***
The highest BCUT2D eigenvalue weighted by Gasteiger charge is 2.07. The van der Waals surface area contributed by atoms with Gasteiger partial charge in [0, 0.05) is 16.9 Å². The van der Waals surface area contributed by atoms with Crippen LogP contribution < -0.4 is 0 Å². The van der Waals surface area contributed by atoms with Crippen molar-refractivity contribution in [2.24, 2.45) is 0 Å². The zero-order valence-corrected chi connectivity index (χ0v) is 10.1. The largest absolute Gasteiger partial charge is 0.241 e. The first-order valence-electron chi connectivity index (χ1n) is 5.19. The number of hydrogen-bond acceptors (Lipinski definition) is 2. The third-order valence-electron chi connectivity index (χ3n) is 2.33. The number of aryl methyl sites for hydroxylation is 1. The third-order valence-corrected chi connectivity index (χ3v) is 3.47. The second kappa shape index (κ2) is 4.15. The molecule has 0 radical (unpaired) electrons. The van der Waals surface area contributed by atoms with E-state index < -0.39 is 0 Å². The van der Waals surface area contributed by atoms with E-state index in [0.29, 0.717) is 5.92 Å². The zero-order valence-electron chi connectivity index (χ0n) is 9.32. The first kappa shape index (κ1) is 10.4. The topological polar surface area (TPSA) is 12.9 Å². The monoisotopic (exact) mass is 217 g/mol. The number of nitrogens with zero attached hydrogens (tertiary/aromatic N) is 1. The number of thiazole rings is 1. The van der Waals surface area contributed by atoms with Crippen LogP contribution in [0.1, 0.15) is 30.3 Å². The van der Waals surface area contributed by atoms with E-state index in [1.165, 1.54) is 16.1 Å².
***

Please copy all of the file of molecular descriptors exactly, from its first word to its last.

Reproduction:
The highest BCUT2D eigenvalue weighted by Gasteiger charge is 2.07. The van der Waals surface area contributed by atoms with Gasteiger partial charge in [0, 0.05) is 16.9 Å². The van der Waals surface area contributed by atoms with Crippen LogP contribution < -0.4 is 0 Å². The van der Waals surface area contributed by atoms with Crippen molar-refractivity contribution in [2.24, 2.45) is 0 Å². The zero-order valence-corrected chi connectivity index (χ0v) is 10.1. The largest absolute Gasteiger partial charge is 0.241 e. The first-order valence-electron chi connectivity index (χ1n) is 5.19. The number of hydrogen-bond acceptors (Lipinski definition) is 2. The third-order valence-electron chi connectivity index (χ3n) is 2.33. The number of aryl methyl sites for hydroxylation is 1. The third-order valence-corrected chi connectivity index (χ3v) is 3.47. The second kappa shape index (κ2) is 4.15. The molecule has 0 radical (unpaired) electrons. The van der Waals surface area contributed by atoms with E-state index < -0.39 is 0 Å². The van der Waals surface area contributed by atoms with E-state index in [0.29, 0.717) is 5.92 Å². The zero-order valence-electron chi connectivity index (χ0n) is 9.32. The first kappa shape index (κ1) is 10.4. The topological polar surface area (TPSA) is 12.9 Å². The monoisotopic (exact) mass is 217 g/mol. The number of nitrogens with zero attached hydrogens (tertiary/aromatic N) is 1. The number of thiazole rings is 1. The van der Waals surface area contributed by atoms with Crippen LogP contribution in [0.1, 0.15) is 30.3 Å². The van der Waals surface area contributed by atoms with E-state index in [1.165, 1.54) is 16.1 Å².